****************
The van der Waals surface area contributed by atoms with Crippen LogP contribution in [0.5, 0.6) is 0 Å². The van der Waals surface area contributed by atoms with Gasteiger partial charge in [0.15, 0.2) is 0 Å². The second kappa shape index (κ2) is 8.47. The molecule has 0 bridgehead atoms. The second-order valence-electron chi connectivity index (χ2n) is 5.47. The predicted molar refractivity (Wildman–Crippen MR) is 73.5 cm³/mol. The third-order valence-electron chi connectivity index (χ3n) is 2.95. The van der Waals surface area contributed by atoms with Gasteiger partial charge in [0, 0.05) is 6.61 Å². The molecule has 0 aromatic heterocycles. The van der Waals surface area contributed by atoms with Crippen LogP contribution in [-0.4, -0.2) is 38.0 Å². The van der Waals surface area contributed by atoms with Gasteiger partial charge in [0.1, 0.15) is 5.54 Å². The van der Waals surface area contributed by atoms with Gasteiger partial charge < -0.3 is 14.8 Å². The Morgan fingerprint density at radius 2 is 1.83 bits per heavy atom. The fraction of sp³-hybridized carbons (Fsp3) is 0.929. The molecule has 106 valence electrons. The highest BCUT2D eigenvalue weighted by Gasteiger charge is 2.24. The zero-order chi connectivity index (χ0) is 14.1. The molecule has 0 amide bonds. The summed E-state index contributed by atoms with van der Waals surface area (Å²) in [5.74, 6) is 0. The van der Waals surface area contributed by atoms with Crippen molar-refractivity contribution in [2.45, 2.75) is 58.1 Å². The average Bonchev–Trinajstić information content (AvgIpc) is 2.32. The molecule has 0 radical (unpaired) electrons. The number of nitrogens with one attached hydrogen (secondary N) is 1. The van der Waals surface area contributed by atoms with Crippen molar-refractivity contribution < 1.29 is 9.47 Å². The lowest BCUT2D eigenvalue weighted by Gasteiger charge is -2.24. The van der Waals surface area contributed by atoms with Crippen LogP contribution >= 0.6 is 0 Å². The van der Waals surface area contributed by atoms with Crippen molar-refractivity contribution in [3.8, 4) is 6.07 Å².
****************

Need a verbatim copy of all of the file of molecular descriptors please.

The van der Waals surface area contributed by atoms with Crippen LogP contribution in [0.5, 0.6) is 0 Å². The van der Waals surface area contributed by atoms with Gasteiger partial charge in [0.15, 0.2) is 0 Å². The second kappa shape index (κ2) is 8.47. The molecule has 0 bridgehead atoms. The second-order valence-electron chi connectivity index (χ2n) is 5.47. The predicted molar refractivity (Wildman–Crippen MR) is 73.5 cm³/mol. The third-order valence-electron chi connectivity index (χ3n) is 2.95. The van der Waals surface area contributed by atoms with Gasteiger partial charge in [0, 0.05) is 6.61 Å². The molecule has 0 aromatic heterocycles. The van der Waals surface area contributed by atoms with Crippen LogP contribution in [-0.4, -0.2) is 38.0 Å². The van der Waals surface area contributed by atoms with Gasteiger partial charge in [0.1, 0.15) is 5.54 Å². The van der Waals surface area contributed by atoms with Gasteiger partial charge < -0.3 is 14.8 Å². The Morgan fingerprint density at radius 2 is 1.83 bits per heavy atom. The fraction of sp³-hybridized carbons (Fsp3) is 0.929. The molecule has 106 valence electrons. The highest BCUT2D eigenvalue weighted by Gasteiger charge is 2.24. The zero-order chi connectivity index (χ0) is 14.1. The molecule has 0 amide bonds. The summed E-state index contributed by atoms with van der Waals surface area (Å²) in [5.74, 6) is 0. The van der Waals surface area contributed by atoms with Crippen molar-refractivity contribution in [2.45, 2.75) is 58.1 Å². The average Bonchev–Trinajstić information content (AvgIpc) is 2.32. The molecule has 0 radical (unpaired) electrons. The number of nitrogens with one attached hydrogen (secondary N) is 1. The van der Waals surface area contributed by atoms with Crippen molar-refractivity contribution < 1.29 is 9.47 Å². The lowest BCUT2D eigenvalue weighted by Gasteiger charge is -2.24. The van der Waals surface area contributed by atoms with Crippen LogP contribution >= 0.6 is 0 Å². The van der Waals surface area contributed by atoms with Crippen molar-refractivity contribution in [3.8, 4) is 6.07 Å².